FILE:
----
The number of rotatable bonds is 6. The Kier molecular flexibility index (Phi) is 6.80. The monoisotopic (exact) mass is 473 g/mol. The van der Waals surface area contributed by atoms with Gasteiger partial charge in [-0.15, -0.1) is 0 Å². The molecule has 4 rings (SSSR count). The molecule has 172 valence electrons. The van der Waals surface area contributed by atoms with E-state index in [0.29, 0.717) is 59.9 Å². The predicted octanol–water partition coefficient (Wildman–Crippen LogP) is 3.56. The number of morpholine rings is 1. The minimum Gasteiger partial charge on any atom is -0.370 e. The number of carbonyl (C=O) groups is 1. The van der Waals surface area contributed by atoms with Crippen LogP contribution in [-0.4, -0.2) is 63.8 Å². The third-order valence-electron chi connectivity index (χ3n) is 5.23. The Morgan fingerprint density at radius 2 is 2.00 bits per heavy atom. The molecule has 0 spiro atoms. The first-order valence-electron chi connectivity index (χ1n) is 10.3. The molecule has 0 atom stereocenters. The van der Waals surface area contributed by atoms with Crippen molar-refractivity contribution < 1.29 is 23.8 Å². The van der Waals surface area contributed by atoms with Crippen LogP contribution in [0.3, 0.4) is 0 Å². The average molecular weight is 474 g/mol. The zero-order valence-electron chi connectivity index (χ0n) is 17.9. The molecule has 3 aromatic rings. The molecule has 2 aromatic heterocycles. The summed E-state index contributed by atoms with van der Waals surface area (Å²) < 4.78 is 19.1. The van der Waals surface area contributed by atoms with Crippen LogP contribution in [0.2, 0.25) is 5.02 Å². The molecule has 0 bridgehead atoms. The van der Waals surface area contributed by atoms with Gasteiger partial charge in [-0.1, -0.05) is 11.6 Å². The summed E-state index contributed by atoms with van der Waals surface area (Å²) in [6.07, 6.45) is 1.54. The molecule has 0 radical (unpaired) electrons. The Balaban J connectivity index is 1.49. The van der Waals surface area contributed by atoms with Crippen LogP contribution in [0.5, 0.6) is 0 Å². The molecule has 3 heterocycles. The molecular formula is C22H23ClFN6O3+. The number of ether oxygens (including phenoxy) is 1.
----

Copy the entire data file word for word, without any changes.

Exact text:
The number of rotatable bonds is 6. The Kier molecular flexibility index (Phi) is 6.80. The monoisotopic (exact) mass is 473 g/mol. The van der Waals surface area contributed by atoms with Gasteiger partial charge in [-0.15, -0.1) is 0 Å². The molecule has 4 rings (SSSR count). The molecule has 172 valence electrons. The van der Waals surface area contributed by atoms with E-state index in [0.29, 0.717) is 59.9 Å². The predicted octanol–water partition coefficient (Wildman–Crippen LogP) is 3.56. The number of morpholine rings is 1. The minimum Gasteiger partial charge on any atom is -0.370 e. The number of carbonyl (C=O) groups is 1. The van der Waals surface area contributed by atoms with Crippen LogP contribution in [-0.4, -0.2) is 63.8 Å². The third-order valence-electron chi connectivity index (χ3n) is 5.23. The Morgan fingerprint density at radius 2 is 2.00 bits per heavy atom. The molecule has 0 spiro atoms. The first-order valence-electron chi connectivity index (χ1n) is 10.3. The molecule has 0 atom stereocenters. The van der Waals surface area contributed by atoms with Crippen molar-refractivity contribution < 1.29 is 23.8 Å². The van der Waals surface area contributed by atoms with Crippen LogP contribution in [0.3, 0.4) is 0 Å². The average molecular weight is 474 g/mol. The zero-order valence-electron chi connectivity index (χ0n) is 17.9. The molecule has 3 aromatic rings. The molecule has 2 aromatic heterocycles. The summed E-state index contributed by atoms with van der Waals surface area (Å²) < 4.78 is 19.1. The van der Waals surface area contributed by atoms with Crippen LogP contribution in [0.2, 0.25) is 5.02 Å². The molecule has 0 bridgehead atoms. The van der Waals surface area contributed by atoms with Gasteiger partial charge in [-0.1, -0.05) is 11.6 Å². The summed E-state index contributed by atoms with van der Waals surface area (Å²) in [6.07, 6.45) is 1.54. The molecule has 0 radical (unpaired) electrons. The Balaban J connectivity index is 1.49. The van der Waals surface area contributed by atoms with Crippen LogP contribution in [0.5, 0.6) is 0 Å². The molecule has 3 heterocycles. The molecular formula is C22H23ClFN6O3+. The number of ether oxygens (including phenoxy) is 1.